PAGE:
The Fed could surprise markets by seeming even more aggressive as the economy falters

Federal Reserve Chairman Jerome Powell reacts during testimony before a Senate Banking, Housing, and Urban Affairs Committee hearing on the ‘Semi-Annual Report on Monetary Policy to Congress’, on Capitol Hill in Washington, DC , USA, June 22, 2022.

Elizabeth Frantz | Reuters

The Federal Reserve is widely expected to raise interest rates another three-quarters of a point on Wednesday, and it could surprise markets by being even more relentless on policy tightening.

This means the Fed would appear to be “hawkish,” or in a mode where it is determined to raise interest rates as much as it takes to rein in inflation. The central bank is expected to announce the rate hike Wednesday at 2 p.m. ET. Fed Chairman Jerome Powell then briefs the media at 2:30 p.m. ET.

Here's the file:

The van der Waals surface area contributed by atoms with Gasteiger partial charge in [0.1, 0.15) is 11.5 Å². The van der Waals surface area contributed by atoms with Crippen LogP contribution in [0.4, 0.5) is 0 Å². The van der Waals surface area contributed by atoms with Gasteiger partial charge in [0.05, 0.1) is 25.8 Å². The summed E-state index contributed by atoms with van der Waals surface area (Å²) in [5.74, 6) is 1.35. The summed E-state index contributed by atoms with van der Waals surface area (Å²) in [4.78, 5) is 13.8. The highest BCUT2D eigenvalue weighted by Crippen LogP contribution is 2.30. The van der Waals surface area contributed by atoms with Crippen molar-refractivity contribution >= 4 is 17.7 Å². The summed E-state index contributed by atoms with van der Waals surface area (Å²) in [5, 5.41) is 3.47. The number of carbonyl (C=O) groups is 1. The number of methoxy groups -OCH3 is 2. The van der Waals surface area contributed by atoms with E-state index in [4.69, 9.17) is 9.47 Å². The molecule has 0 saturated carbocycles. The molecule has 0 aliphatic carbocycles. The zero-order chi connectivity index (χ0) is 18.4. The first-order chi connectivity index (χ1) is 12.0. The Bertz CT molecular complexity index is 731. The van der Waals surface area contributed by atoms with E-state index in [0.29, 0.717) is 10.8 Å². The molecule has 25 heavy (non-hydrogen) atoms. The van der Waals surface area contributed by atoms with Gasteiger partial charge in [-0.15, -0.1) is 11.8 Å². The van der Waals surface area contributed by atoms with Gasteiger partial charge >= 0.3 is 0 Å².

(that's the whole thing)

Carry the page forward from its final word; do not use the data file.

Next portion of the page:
An increase of 75 basis points, or three-quarters of a point, would put the fed funds rate in a range of 2.25% to 2.5%. The Fed began raising interest rates in March, when the fed funds range was zero to 0.25%.

Investors will be waiting for advice from Powell on what the Fed might do at its next meeting in September. For a period this month, the markets had even prepared for a rise of one point, but Fed officials discouraged this view.

“I think they’re going to lean into the warmongering a bit more in September,” said Jim Caron, head of macro strategies for global fixed income at Morgan Stanley Investment Management. “They just don’t see the progress of inflation.”

“Two-Handed Economist Discussion”

The Fed could provide further commentary on the economy, which it can acknowledge is slowing down.

“There’s going to be a lot of two-handed economist talk from Jay Powell,” said Vincent Reinhart, chief economist at Dreyfus and Mellon. “He’s going to say we’re definitely going through a cycle of weak inventory and trade.”

Reinhart said that while Powell was to acknowledge slower growth, the president could also say there is fundamental support for the economy. The labor market is still strong even though unemployment insurance claims have started to increase.